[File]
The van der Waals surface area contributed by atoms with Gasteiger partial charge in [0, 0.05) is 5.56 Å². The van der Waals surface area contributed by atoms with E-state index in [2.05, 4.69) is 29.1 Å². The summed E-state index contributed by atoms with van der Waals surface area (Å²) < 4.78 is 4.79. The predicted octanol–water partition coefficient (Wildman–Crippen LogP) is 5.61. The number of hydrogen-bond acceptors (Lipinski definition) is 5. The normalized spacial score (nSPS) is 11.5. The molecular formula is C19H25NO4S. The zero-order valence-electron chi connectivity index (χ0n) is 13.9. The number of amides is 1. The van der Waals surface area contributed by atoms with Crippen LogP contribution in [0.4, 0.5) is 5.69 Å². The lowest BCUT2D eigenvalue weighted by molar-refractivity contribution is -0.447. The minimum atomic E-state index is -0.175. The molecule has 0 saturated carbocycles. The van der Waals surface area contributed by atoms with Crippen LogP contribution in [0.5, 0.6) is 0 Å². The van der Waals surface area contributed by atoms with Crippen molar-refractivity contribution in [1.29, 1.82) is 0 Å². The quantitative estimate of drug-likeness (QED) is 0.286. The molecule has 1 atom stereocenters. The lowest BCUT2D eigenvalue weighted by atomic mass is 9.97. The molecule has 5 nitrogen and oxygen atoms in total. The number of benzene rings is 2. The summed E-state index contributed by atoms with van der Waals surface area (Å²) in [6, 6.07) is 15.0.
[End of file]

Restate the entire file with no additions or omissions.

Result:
The van der Waals surface area contributed by atoms with Gasteiger partial charge in [0, 0.05) is 5.56 Å². The van der Waals surface area contributed by atoms with E-state index in [2.05, 4.69) is 29.1 Å². The summed E-state index contributed by atoms with van der Waals surface area (Å²) < 4.78 is 4.79. The predicted octanol–water partition coefficient (Wildman–Crippen LogP) is 5.61. The number of hydrogen-bond acceptors (Lipinski definition) is 5. The normalized spacial score (nSPS) is 11.5. The molecular formula is C19H25NO4S. The zero-order valence-electron chi connectivity index (χ0n) is 13.9. The number of amides is 1. The van der Waals surface area contributed by atoms with Crippen LogP contribution in [0.4, 0.5) is 5.69 Å². The lowest BCUT2D eigenvalue weighted by molar-refractivity contribution is -0.447. The minimum atomic E-state index is -0.175. The molecule has 0 saturated carbocycles. The van der Waals surface area contributed by atoms with Crippen LogP contribution in [0.5, 0.6) is 0 Å². The van der Waals surface area contributed by atoms with Crippen molar-refractivity contribution in [1.29, 1.82) is 0 Å². The quantitative estimate of drug-likeness (QED) is 0.286. The molecule has 1 atom stereocenters. The lowest BCUT2D eigenvalue weighted by atomic mass is 9.97. The molecule has 5 nitrogen and oxygen atoms in total. The number of benzene rings is 2. The summed E-state index contributed by atoms with van der Waals surface area (Å²) in [6, 6.07) is 15.0.